Money as such came about hundreds of years ago when people used to deposit their gold with a goldsmith and was issued with a promisary note from the goldsmith. People realised that instead of having to go and get their gold to trade, they could simply give their goldsmith's note to someone else. This is how the trust in money came about. The goldsmith realised however that no more than 10% of people came to collect their gold at one time. As a result he issued 10 times the notes that he had gold in his vault. While this was considered "illegal" it was convenient for trading and helped grow the economy. This is the basis for banks today. They only have 10% deposits for the entire amount that a bank has leant out. That is why we saw the run on Northern rock. A run on a bank is very easy is people feel jittery.

    The Americans had a largely debt free money system before the civil war. It was issued by individual states debt free in some cases. Apparently it created a great deal of wealth for the people. England did not approve of the colonies effectively becoming independent and debt free of them. Backed by the King and banking interests this was the prime cause of the American civil war. This is not really taught in history for the truth is worrying. But look at the quotations of the people who were there at the time. Indeed part of the American constitution states that it will be the government that coins its own money. This was shattered in 1913 by the signing of the Federal Reserve Act. It was a bill designed by bankers at a meeting on Jekyll Island. It effectively gave the bankers the right to steal the wealth of the poeple.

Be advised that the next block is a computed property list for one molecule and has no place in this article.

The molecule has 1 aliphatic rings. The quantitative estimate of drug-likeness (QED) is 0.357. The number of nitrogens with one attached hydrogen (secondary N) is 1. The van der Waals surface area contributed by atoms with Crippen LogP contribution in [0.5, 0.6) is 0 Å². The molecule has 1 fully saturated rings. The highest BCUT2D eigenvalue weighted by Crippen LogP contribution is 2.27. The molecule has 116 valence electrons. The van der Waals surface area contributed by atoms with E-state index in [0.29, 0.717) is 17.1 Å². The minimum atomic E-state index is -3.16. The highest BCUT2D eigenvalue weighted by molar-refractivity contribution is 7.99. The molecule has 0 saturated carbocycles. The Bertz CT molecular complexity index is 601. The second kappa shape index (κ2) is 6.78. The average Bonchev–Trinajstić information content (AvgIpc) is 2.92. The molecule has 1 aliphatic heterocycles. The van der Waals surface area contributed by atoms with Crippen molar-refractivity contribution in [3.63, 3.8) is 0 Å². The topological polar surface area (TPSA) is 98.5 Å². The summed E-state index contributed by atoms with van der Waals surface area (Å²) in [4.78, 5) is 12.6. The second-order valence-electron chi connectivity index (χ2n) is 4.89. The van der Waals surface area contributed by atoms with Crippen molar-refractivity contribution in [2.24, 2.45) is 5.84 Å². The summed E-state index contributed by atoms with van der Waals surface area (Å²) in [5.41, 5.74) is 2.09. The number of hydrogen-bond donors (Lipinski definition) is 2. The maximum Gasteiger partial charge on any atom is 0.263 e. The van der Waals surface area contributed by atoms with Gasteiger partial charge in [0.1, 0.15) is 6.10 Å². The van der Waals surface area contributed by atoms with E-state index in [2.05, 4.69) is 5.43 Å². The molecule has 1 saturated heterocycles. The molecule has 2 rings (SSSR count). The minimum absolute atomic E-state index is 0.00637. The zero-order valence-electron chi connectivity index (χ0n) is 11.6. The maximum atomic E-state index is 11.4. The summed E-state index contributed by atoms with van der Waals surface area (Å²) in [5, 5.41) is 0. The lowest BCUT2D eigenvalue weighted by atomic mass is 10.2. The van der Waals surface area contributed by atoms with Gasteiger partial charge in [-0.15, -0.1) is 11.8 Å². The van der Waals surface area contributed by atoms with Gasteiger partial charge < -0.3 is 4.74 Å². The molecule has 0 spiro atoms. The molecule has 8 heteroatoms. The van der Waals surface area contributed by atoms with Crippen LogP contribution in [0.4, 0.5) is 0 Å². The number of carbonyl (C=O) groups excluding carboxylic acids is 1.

The whole situation is coming to a head now, where shorlty we will not be able to pay the interest on the current debt

  • Comment number 63.

    #59. will wrote: in response to my

    "We must therefore assume that George Osborne and the Tories see zero or real negative interest rates as 'high'.!!!!!!

    Someone show me where I am logically wrong please"

    Your response does not I think respond to my point that if George Osborne says that the present interest rates are high under Labour (at zero or negative), as he must logically be saying then that Tory rates must be less than these - that is to say more negative.

    This is logically daft as it implies that holding monetary assets will cost us even more than at present, under his party's policies, and at the same time we are expected to increase our saving ratio - despite the increased negative incentive to save - the man and his party are economic and financial idiots!

  • Comment number 64.

    It's rather a sobering thought to think that for every 1 Pound borrowed we are now automatically today -9 Pounds in Debt, or that the total income of just 10% of the Nation in productivity employment is supporting 100% of the Nations Income.